What are your chances of acceptance?

Your chance of acceptance
Duke University
Duke University
Your chancing factors
Unweighted GPA: 3.7
SAT: 720 math
| 800 verbal


Low accuracy (4 of 18 factors)

How to Develop a Personalized Metaphor for Your Applications


Developing a Theme for Your Application


When you’re applying to competitive colleges, you need something that sets you apart from other applicants. This might be a special skill, an interesting characteristic, a unique experience, or even a circumstance beyond your control. One way to express this is through a personal metaphor in your essay. If you can come up with a defining metaphor that manifests throughout your application, you’ll be able to express your character more clearly and give colleges a better sense of who you are. This can tie your personal qualities and accomplishments together in a way that is more likely to resonate with admissions committees. Read on to learn how you can come up with a personalized metaphor for your essays that will set you apart.

How Can You Use a Metaphor in Your Essays


A metaphor is a comparison between two unlike things, tying something—an experience, a person, a thing, a place—to something else. At first glance, the comparison might seem unrelated but when the two ideas are juxtaposed, a new meaning emerges. Unlike a simile, your description doesn’t use “like” or “as,” so the comparison is more implicit. You might also use an analogy, which is similar to a metaphor in some respects. An analogy is another type of comparison, but instead of demonstrating how two things are completely similar, it highlights how two particular characteristics of those things are comparable, and often does use “like” or “as”. “I’m as tired as the day is long” is an example of an analogy, because rather than totally comparing oneself to the day, the speaker is focusing on one particular characteristic in each thing being compared—being tired and the length of the day.


In a metaphor, the comparison becomes a symbol to represent a larger experience or circumstance. Metaphors are commonly used as literary devices. For instance, Shakespeare wrote in As You Like It: “All the world’s a stage / And all the men and women merely players.” This is a quintessential example of a double metaphor, in which the stage represents the world, and players represent all the people—the implicit idea being that life is really a performance.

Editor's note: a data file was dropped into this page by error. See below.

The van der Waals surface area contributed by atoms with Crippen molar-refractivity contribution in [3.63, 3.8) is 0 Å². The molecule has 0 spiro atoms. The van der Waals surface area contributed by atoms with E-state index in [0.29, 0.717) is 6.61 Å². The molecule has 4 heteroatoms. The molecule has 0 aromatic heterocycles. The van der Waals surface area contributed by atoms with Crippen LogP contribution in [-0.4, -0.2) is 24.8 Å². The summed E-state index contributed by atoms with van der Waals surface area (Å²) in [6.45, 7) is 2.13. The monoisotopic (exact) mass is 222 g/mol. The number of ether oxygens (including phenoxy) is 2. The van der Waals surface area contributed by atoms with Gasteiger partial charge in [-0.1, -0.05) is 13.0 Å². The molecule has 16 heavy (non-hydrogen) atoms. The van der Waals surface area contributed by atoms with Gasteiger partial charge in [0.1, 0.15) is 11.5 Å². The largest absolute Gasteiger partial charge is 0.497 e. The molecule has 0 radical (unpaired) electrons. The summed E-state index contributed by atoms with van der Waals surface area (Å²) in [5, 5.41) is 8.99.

A metaphor can be a strong device to use in your college essays, but you’ll need to keep a few important considerations in mind. You’ll need to choose something unique to stand out, and describe it well. Use imagery and other rhetorical devices to frame your metaphor. Be descriptive. Also remember that admissions committees read many, many essays. While your experience doesn’t have to be completely unique, the way you describe it does. And you certainly don’t want to write an essay with overused clichés. Colleges have seen hundreds of essays describe how winning a sports game is like conquering life obstacles. Don’t be that person!


Consistency and cohesiveness are also important here. Choose something and stick to it. Don’t try to pack too much into a single thought, because then the metaphor might become too much of a leap. “I’m like bird, because I’m quick on my feet, adventurous, and like to sing” has too many elements. Try to focus on a particular thing—such as an adventurous spirit—and draw it out with examples, anecdotes, and imagery.

Thinking About our Pre-College Experiences Through the Lens of a Metaphor


You don’t have to climb Mount Everest to develop a meaningful metaphor. Colleges care more about how you describe and frame your experiences than the experiences themselves. However, you’re probably not going to find much inspiration from the Sunday you spent watching TV on the couch, so you should make an effort to seek out experiences that inspire you. To start, try pursuing something off the beaten path that interests you over the summer. For example, you might volunteer in another country, take on a unique internship, or gain experience in a profession you plan on pursuing. You might, then, use an aspect of the experience—say, animals you encountered in the wilderness—to highlight the new experiences and adventures you seek out in life: “Seeing a lion on a safari in Africa made me nervous at first, but I soon realized the fear came more from the unknown than the threat the lion posed to me.”